Surviving Desire (1991)
Written and Directed by Hal Hartley
Cinematography by Michael Spiller
Starring Martin Donovan, Matt Malloy, and Rebecca Nelson
Boy meets girl, boy tries obsessively to make sense of his feelings for girl using recondite scholarship, boy loses girl. Like any Hal Hartley film, Surviving Desire flirts with genre while remaining unconcerned with audience expectations, so that labeling it a romantic comedy would be both accurate and highly reductive. At 55 minutes, the film also strains the definition of “feature-length” quite a bit. With all that in mind, it’s best to enter Hartley’s world without preconceptions.
That mandate would include moral preconceptions; Jude is an English professor in love with a student named Sofie, and there isn’t a whole lot of fuss regarding what some might consider an abuse of power. Sofie’s soft looks and murmur belie a strong will she hasn’t fully discovered, and when Jude asks her out at the bookstore where she works, she says yes in spite of her friend’s advice to the contrary. Almost immediately, it becomes apparent that Sofie provides the perfect foil to Jude’s long-windedness by piercing to the essence of a situation. She’s never cynical, only disillusioned beyond her years, and she takes unreserved pleasure in pointing out Jude’s minor habitual flaws that he isn’t aware of.
Jude preaches Dostoevsky to his class like a bullheaded missionary in hostile territory, repeating a paragraph from The Brothers Karamazov containing the line “Avoid falsehood, especially falsehood to yourself.” Jude claims not to give advice and refuses to provide his students with answers (much to their chagrin), but there’s no denying the self-satisfied air with which he addresses his disorderly flock. Sofie is the one student in the class soaking in Jude’s lesson, and by the end of the film she’s actually managed to teach it to him. One of the film’s most powerful shots is of him taking a seat in his own class next to Sofie, having resigned himself to the ignorance and confusion of human existence.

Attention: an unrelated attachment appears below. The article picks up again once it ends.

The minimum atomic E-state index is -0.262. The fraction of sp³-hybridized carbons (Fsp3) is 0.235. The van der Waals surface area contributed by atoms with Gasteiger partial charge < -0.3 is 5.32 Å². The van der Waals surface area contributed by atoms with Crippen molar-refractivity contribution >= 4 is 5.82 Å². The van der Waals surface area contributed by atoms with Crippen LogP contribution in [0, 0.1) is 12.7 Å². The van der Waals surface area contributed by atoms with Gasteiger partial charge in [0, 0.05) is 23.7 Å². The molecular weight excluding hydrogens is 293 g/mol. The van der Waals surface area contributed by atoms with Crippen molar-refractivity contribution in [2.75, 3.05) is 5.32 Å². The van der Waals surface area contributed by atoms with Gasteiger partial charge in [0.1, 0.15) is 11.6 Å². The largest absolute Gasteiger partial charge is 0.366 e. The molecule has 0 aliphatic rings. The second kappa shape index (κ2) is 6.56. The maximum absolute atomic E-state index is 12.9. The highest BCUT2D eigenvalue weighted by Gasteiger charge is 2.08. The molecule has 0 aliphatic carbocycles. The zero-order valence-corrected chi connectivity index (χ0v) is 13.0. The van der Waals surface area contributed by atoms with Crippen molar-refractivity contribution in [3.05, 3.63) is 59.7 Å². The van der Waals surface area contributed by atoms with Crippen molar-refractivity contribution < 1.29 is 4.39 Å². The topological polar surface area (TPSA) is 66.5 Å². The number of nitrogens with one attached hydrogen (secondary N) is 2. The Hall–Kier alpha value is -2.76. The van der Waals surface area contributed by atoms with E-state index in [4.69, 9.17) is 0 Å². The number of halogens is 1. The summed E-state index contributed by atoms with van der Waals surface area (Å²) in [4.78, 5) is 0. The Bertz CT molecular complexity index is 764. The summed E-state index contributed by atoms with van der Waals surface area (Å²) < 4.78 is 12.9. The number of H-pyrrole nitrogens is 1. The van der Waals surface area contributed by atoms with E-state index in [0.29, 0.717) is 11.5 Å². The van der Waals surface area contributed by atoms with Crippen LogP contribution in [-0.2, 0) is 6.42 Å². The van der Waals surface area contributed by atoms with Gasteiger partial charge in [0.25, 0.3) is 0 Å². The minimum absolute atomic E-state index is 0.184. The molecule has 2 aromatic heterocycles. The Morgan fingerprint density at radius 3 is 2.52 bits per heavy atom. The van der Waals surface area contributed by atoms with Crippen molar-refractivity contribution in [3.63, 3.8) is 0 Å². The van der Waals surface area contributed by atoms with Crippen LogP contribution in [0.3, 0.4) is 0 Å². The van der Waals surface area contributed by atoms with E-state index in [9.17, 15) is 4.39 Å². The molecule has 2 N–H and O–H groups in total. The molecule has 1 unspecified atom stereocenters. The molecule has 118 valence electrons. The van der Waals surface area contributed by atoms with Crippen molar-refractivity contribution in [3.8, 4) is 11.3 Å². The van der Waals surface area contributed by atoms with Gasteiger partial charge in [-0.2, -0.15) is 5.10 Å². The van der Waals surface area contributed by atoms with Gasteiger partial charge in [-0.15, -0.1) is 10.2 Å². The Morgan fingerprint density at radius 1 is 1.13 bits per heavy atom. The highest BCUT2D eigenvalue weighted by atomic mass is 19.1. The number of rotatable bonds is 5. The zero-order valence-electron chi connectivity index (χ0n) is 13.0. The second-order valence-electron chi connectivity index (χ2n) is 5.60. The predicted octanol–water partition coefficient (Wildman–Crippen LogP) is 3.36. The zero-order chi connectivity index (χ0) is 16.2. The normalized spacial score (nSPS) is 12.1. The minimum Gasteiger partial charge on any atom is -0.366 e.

The nervous breakdown that follows, in which Jude lays down in the gutter while an off-screen pedestrian asks for directions, seems incongruously funny at first given the theoretical underpinnings of our protagonist’s crisis. But Hartley has never aimed for realism, and his juxtaposition of philosophical content with a heightened, stylized tone stays consistent throughout the film (if not his entire filmography). Several events feel deliberately improbable, not least of which is Jude’s marriage proposal to a deranged homeless woman who already believes herself to be engaged to his friend. Even so, Martin Donovan’s potent performance, in which he convincingly bridges the gap between his character’s passion for literature and his eventual collision with reality, goes a long way toward ensuring that the heightened emotional climax feels earned in such a short film.
The pervasive use of medium shots with carefully unobtrusive framing and eyeline match editing leaves all the stylization to the narrative itself. This is DIY filmmaking at its best, without the shaky handheld effect that’s too often used for no other reason than to convince us of the director’s “artistic integrity”. Hartley edited and scored the film himself, refusing to orient the viewer with establishing shots and punctuating key moments with untethered lines of synth melody. Without anything as showy as a POV angle, Hartley evokes the limited perspective of his characters by holding them close to the camera. The only Truth revealed is the fact that everyone seems to be searching for it, and in the final shot of the film the camera inches closer toward Sofie’s face rather than tracking out in a gesture that’s typically used to signify closure. Hartley ends on a thoroughly mundane yet existential question: “Can I help anyone?” It’s doubtful that she cares, but much like the homeless woman who proposes to random passersby, she just needs somebody to ask.